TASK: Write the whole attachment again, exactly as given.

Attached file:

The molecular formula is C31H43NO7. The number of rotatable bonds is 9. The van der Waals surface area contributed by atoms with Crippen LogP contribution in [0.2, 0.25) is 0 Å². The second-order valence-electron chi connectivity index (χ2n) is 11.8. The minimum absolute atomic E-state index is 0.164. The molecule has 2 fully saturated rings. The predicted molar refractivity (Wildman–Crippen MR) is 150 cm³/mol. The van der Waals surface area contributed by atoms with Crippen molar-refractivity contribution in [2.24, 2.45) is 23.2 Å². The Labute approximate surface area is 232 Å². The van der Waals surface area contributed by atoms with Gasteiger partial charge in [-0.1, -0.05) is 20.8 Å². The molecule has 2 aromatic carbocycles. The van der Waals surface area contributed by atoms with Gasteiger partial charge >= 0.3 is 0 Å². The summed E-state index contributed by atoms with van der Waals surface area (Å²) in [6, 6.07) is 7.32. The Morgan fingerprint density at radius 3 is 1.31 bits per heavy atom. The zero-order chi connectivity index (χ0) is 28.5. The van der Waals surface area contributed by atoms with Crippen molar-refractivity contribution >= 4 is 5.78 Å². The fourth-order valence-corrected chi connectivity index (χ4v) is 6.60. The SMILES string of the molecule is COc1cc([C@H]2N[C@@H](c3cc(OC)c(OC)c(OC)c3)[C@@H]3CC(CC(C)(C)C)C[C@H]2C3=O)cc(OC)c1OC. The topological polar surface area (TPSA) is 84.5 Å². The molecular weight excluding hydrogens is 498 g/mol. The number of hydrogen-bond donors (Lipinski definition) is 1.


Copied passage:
The molecular formula is C31H43NO7. The number of rotatable bonds is 9. The van der Waals surface area contributed by atoms with Crippen LogP contribution in [0.2, 0.25) is 0 Å². The second-order valence-electron chi connectivity index (χ2n) is 11.8. The minimum absolute atomic E-state index is 0.164. The molecule has 2 fully saturated rings. The predicted molar refractivity (Wildman–Crippen MR) is 150 cm³/mol. The van der Waals surface area contributed by atoms with Crippen molar-refractivity contribution in [2.24, 2.45) is 23.2 Å². The Labute approximate surface area is 232 Å². The van der Waals surface area contributed by atoms with Gasteiger partial charge in [-0.1, -0.05) is 20.8 Å². The molecule has 2 aromatic carbocycles. The van der Waals surface area contributed by atoms with Gasteiger partial charge >= 0.3 is 0 Å². The summed E-state index contributed by atoms with van der Waals surface area (Å²) in [6, 6.07) is 7.32. The Morgan fingerprint density at radius 3 is 1.31 bits per heavy atom. The zero-order chi connectivity index (χ0) is 28.5. The van der Waals surface area contributed by atoms with Crippen molar-refractivity contribution >= 4 is 5.78 Å². The fourth-order valence-corrected chi connectivity index (χ4v) is 6.60. The SMILES string of the molecule is COc1cc([C@H]2N[C@@H](c3cc(OC)c(OC)c(OC)c3)[C@@H]3CC(CC(C)(C)C)C[C@H]2C3=O)cc(OC)c1OC. The topological polar surface area (TPSA) is 84.5 Å². The molecular weight excluding hydrogens is 498 g/mol. The number of hydrogen-bond donors (Lipinski definition) is 1.